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Old 02-05-2013, 08:10 PM   #2896
Scootern29
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Quote:
Originally Posted by Strong Bad View Post




Larkin....Gnarly dude.

These were shared with me this morning, I had to pass them along here, hope they are old skool enough.
Cool shots SB. Charlie Curnutt says hello. I talked with him today.
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Old 02-06-2013, 05:08 AM   #2897
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Old 02-06-2013, 05:09 AM   #2898
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Trampas Parker defying Gravity in the Cavity June 2012.

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Old 02-06-2013, 07:27 PM   #2899
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Originally Posted by nachtflug View Post
Trampas Parker defying Gravity in the Cavity June 2012.

I had that shot for my screen saver for awhile. Awesome shot!!
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Old 02-07-2013, 09:13 AM   #2900
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Originally Posted by Scootern29 View Post
Cool shots SB. Charlie Curnutt says hello. I talked with him today.
Nice! I haven't seen Charlie in years now, thanks!!!!
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Old 03-02-2013, 01:32 PM   #2901
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Originally Posted by KansasBob View Post
So Aldana is #3, and #16 is Gene Romero? #3 and #1 below?

No...In the BSA MX Team photo from the 70 or 71 Trans AMA series held in the Fall at the time, 4 of the riders pictured were from the UK. In addition to Jeff Smith there was John Banks, Dave Nichol and I can't remember the other. The 2 Americans were Chuck (Feets) Minert and David Aldana. David earned his living in Grand National dirt track and road racing. MX was a sideline.
In the photo with the 3 flat trackers what you have are the top three in points from the 1970 Grand National racing season together in 1971. In 1971 and ONLY 1971 the AMA experimented with giving numbers indicating where you finished in the prior season. That system was VERY unpopular and in '72 they went back to the traditional system.
The 3 riders pictured are David Aldana, Jim Rice (both BSA riders) and Gene Romero on his Triumph. In 1972 Jim Rice went back to #24, Gene Romero went back to his #3 and David was given #13. Neither Romero or Rice ever rode the Trans AMA MX series.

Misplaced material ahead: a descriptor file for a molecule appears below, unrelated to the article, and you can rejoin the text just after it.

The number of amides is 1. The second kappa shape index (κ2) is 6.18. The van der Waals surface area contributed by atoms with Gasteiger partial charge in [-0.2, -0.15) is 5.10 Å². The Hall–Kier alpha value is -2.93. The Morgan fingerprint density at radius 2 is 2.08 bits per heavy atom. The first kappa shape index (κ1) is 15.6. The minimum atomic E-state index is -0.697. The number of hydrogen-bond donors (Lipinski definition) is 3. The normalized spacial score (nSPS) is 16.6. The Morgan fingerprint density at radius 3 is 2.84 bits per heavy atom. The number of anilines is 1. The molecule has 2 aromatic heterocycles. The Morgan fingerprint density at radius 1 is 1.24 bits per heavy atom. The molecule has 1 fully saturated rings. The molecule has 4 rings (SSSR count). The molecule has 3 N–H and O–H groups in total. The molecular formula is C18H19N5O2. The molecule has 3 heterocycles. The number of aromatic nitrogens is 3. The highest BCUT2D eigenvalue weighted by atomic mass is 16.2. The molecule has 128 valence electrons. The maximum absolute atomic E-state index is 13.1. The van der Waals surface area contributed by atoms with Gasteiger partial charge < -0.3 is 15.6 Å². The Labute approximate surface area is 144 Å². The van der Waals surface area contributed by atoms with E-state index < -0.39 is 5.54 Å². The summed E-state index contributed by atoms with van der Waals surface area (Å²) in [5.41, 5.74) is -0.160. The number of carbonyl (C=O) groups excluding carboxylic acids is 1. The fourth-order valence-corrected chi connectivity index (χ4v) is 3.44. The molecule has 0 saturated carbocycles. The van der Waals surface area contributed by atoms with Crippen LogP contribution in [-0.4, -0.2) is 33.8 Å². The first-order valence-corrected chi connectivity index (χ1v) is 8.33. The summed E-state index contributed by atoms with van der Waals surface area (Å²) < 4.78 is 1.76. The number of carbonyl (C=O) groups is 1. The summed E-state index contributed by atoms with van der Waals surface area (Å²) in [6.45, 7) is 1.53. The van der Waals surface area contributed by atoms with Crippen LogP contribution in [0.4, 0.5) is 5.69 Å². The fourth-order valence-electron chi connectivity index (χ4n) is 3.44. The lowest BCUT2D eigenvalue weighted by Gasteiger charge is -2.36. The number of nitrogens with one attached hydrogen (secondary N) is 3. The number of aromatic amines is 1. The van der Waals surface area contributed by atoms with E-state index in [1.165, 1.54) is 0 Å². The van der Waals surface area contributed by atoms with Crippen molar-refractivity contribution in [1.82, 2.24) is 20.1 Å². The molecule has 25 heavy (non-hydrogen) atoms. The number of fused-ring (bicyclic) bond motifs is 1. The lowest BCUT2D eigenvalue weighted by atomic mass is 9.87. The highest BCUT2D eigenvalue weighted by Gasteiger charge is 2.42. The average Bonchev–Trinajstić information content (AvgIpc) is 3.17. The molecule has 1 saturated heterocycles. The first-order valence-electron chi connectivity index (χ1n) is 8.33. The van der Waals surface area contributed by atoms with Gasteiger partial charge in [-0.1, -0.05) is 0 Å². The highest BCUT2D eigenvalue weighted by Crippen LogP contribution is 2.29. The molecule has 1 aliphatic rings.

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Old 03-14-2013, 09:31 PM   #2902
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An old Shamrocks H&H Poster from 1960...



Entry fee was a shopping $3...
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Old 03-15-2013, 05:46 PM   #2903
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Entry fee was a shopping $3...
No credit cards back then. Jack says mailing your check is good enough.
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Old 03-19-2013, 11:11 AM   #2904
MotoMike
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I think the first desert race I ever rode (1977) was something like $7 to enter. I was 16 years old and took the headlight off of my DT1 that I used to ride to school and work. I went with two other guys, both were 16, using one of their dad's truck. We all had notes from our parents saying it was OK for us to race.

We drove from the San Fernando Valley to Lucerne Valley, probably 150 miles, three 16 yr old kids with no parents, no cell phones, and somehow we survived. Fuckin kids these days....
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Old 03-19-2013, 04:29 PM   #2905
cameron uk
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Keith Hickman was the 3rd member of the BSA Works team
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Old 03-19-2013, 05:32 PM   #2906
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Originally Posted by MotoMike View Post
I think the first desert race I ever rode (1977) was something like $7 to enter. I was 16 years old and took the headlight off of my DT1 that I used to ride to school and work. I went with two other guys, both were 16, using one of their dad's truck. We all had notes from our parents saying it was OK for us to race.

We drove from the San Fernando Valley to Lucerne Valley, probably 150 miles, three 16 yr old kids with no parents, no cell phones, and somehow we survived. Fuckin kids these days....
if there was a "like" button I would have clicked it